Iceland’s Hidden People Create Mystery

As we waited to board Silver Moon in Reykjavik, my husband, Larry, and I decided to take a walk.  We’d gotten to the dock early and had some time to kill.  There was a nice promenade along the sea and we followed it for a while.  Then suddenly, for no apparent reason, the sidewalk veered away from the rocky seawall and then after a few yards veered back again.  I stopped and stared at the sidewalk, then at the rocks. I poked my head down but not too far.  I knew better than to disturb the hidden people.

It was on a flight to Paris a few years ago that I first learned about the hidden people — well, elves specifically.  We were flying Icelandair which is a good, affordable airline, and we had a stopover in Reykjavik.  (And by the way you can do a three day layover in Iceland at no extra charge if you wish).  As we munched on smoked salmon sandwiches, I noticed that all the headrests contained bits of Icelandic lore.  Mine said that “60 per cent of the people of Iceland believe in elves.”  I filed that information away. Iceland suddenly moved up on my bucket list.  Who wouldn’t want to visit a place where people held on to magical beliefs? 

Later I learned that the other 40 per cent won’t commit to saying they don’t believe.  Which means most Icelanders seem to think that in some way, shape or form, hidden people exist.

Hidden People – Elves, Fairies, Trolls & Dwarves

Hidden people is an umbrella term for what amounts to elves, fairies, trolls and dwarves – all the invisible, mischievous creature who might inhabit the world.  They aren’t evil but they can do annoying things like hiding your keys, stealing your gloves or opening that window you are certain you closed. For example as I was writing this piece I lost the cap of my favorite blue pen and had to wonder. Did the elves take it?  Perhaps they don’t want me writing about them at all.

According to Nicholas Gill, a contributor to Silversea’s Discover who also wrote the excellent Frommer’s Guide to Iceland, there is a legend.  It seems that God came to Eve and told her to baptize all her children and he would come and see her at a certain time.  But there were too many children and they all had to be bathed and baptized.  Then God came early and the children weren’t ready and Eve had to hide the unwashed ones.  But God saw them as well. They became the unwashed children who must live eternally in limbo. 

I do not know how the hidden people got to Iceland.  I can only assume that they came on ships with the Vikings and their accompanying lore.   But clearly most of the population believes that in some sense they are here. In the event of a road or construction site where it is possible that hidden people might be living, elf arbitrators are called in.  An elf arbitrator is an actual thing.  Apparently it is a costly but joyous affair as the arbitrator determines whether or not hidden people will be disturbed if the road goes straight or the building goes up.  It’s a job I want to apply for.

While I have no proof of this, I’d like to believe that the diverted sidewalk we walked along was diverted because you do not want to upset the hidden people.  Or perhaps it was just a shoddy construction job, but whatever, I became a believer.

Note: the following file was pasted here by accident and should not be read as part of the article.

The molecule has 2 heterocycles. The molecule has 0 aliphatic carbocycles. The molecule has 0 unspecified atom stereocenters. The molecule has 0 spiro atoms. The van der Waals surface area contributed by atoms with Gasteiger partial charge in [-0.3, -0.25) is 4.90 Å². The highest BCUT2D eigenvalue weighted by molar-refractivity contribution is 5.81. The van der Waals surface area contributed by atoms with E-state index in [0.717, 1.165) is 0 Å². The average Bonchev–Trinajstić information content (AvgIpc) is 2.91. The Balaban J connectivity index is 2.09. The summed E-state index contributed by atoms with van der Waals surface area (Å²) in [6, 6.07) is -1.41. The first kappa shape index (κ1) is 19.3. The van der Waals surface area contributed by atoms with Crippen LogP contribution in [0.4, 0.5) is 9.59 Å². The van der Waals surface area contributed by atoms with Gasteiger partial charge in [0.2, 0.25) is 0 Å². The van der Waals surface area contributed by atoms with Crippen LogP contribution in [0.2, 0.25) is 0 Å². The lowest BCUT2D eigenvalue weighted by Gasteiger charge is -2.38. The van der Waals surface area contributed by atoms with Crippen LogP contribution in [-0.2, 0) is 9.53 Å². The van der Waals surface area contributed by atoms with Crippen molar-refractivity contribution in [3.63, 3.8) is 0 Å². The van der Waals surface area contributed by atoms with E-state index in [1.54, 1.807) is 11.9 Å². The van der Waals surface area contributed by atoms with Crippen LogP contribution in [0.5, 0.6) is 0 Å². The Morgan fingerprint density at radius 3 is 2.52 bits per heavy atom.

Hidden people generally stay…hidden

As we traveled, I was on the lookout.  While I didn’t see any more diverted roadways, I did start to see and document tiny houses, tucked against the sides of barns, concealed behind foliage, or just perched out on the open on lawns.  On Heimaey Island as we walked across the lava fields I found an elaborate one – almost like a palace for gnomes – hidden in a gulley behind some shrubs.   Others were tiny and simple. In Djupivogur we passed houses where the lawns were literally covered with these the way my in-laws’ yard used to be with lawn gnomes and plastic reindeer.  It soon became clear to me that hidden people houses dot the countryside of Iceland the way birdhouses do in the Catskills.  You find them in the strangest places – some just alongside houses but others are hidden under the shrubs of ravines or crevices in a lava field. 

At first I did think they might be birdhouses but then it occurred to me: what birds would make their nests on lawns and on the ground? And while they may be ornamental, it did seem obvious that these houses were there just in case one of the hidden people and their families needed a place to stay. In a café in Seydisfjordur I asked our server why people had all these little houses on their lawns.  She shrugged. “Just for fun,” she replied.

But as I wandered around Iceland I was left to wonder.  Maybe they are just for fun but also perhaps they are there just in case one of the hidden people and their families needed a place to stay.  I guess if you live in a land where magna bubbles just beneath the surface and a volcano can threaten to erupt at any time it’s good to have houses for the hidden people.  It can’t hurt to provide shelter for the stranger – even if he’s invisible and, except for the mischief, you hardly know they are there. 

As to my missing pen cap, I never did find it.  And somehow I did manage to stain my favorite blouse with its permanent blue ink – though I’m pretty sure the elves did it.